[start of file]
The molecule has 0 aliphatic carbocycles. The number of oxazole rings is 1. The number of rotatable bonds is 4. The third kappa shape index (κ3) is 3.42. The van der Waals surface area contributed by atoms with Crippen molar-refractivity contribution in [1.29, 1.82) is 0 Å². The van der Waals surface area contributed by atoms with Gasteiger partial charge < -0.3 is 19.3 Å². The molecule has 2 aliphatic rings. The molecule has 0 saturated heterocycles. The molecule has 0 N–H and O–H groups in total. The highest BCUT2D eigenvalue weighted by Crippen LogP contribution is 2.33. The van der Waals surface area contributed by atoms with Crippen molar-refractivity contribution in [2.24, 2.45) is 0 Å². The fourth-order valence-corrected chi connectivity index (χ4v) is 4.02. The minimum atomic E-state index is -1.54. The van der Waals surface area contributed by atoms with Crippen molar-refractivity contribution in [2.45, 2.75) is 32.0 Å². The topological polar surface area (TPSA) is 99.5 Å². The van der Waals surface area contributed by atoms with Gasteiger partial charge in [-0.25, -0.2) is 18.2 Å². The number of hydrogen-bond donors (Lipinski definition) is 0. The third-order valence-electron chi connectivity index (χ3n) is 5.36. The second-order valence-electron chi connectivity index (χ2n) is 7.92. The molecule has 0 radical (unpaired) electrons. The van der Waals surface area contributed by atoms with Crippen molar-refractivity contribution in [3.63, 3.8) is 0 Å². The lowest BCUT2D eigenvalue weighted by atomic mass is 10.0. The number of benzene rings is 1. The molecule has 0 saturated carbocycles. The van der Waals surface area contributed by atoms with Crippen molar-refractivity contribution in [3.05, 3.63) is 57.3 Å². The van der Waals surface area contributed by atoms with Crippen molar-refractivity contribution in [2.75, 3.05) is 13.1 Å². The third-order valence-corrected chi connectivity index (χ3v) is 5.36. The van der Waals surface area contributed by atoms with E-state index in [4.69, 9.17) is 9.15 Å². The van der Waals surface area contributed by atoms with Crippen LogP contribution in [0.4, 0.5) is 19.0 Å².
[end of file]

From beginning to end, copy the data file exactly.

The molecule has 0 aliphatic carbocycles. The number of oxazole rings is 1. The number of rotatable bonds is 4. The third kappa shape index (κ3) is 3.42. The van der Waals surface area contributed by atoms with Crippen molar-refractivity contribution in [1.29, 1.82) is 0 Å². The van der Waals surface area contributed by atoms with Gasteiger partial charge < -0.3 is 19.3 Å². The molecule has 2 aliphatic rings. The molecule has 0 saturated heterocycles. The molecule has 0 N–H and O–H groups in total. The highest BCUT2D eigenvalue weighted by Crippen LogP contribution is 2.33. The van der Waals surface area contributed by atoms with Crippen molar-refractivity contribution in [2.24, 2.45) is 0 Å². The fourth-order valence-corrected chi connectivity index (χ4v) is 4.02. The minimum atomic E-state index is -1.54. The van der Waals surface area contributed by atoms with Crippen molar-refractivity contribution in [2.45, 2.75) is 32.0 Å². The topological polar surface area (TPSA) is 99.5 Å². The van der Waals surface area contributed by atoms with Gasteiger partial charge in [-0.25, -0.2) is 18.2 Å². The number of hydrogen-bond donors (Lipinski definition) is 0. The third-order valence-electron chi connectivity index (χ3n) is 5.36. The second-order valence-electron chi connectivity index (χ2n) is 7.92. The molecule has 0 radical (unpaired) electrons. The van der Waals surface area contributed by atoms with Crippen molar-refractivity contribution in [3.63, 3.8) is 0 Å². The lowest BCUT2D eigenvalue weighted by atomic mass is 10.0. The number of benzene rings is 1. The molecule has 0 saturated carbocycles. The van der Waals surface area contributed by atoms with Crippen molar-refractivity contribution in [3.05, 3.63) is 57.3 Å². The van der Waals surface area contributed by atoms with Crippen molar-refractivity contribution in [2.75, 3.05) is 13.1 Å². The third-order valence-corrected chi connectivity index (χ3v) is 5.36. The van der Waals surface area contributed by atoms with E-state index in [4.69, 9.17) is 9.15 Å². The van der Waals surface area contributed by atoms with Crippen LogP contribution in [0.4, 0.5) is 19.0 Å².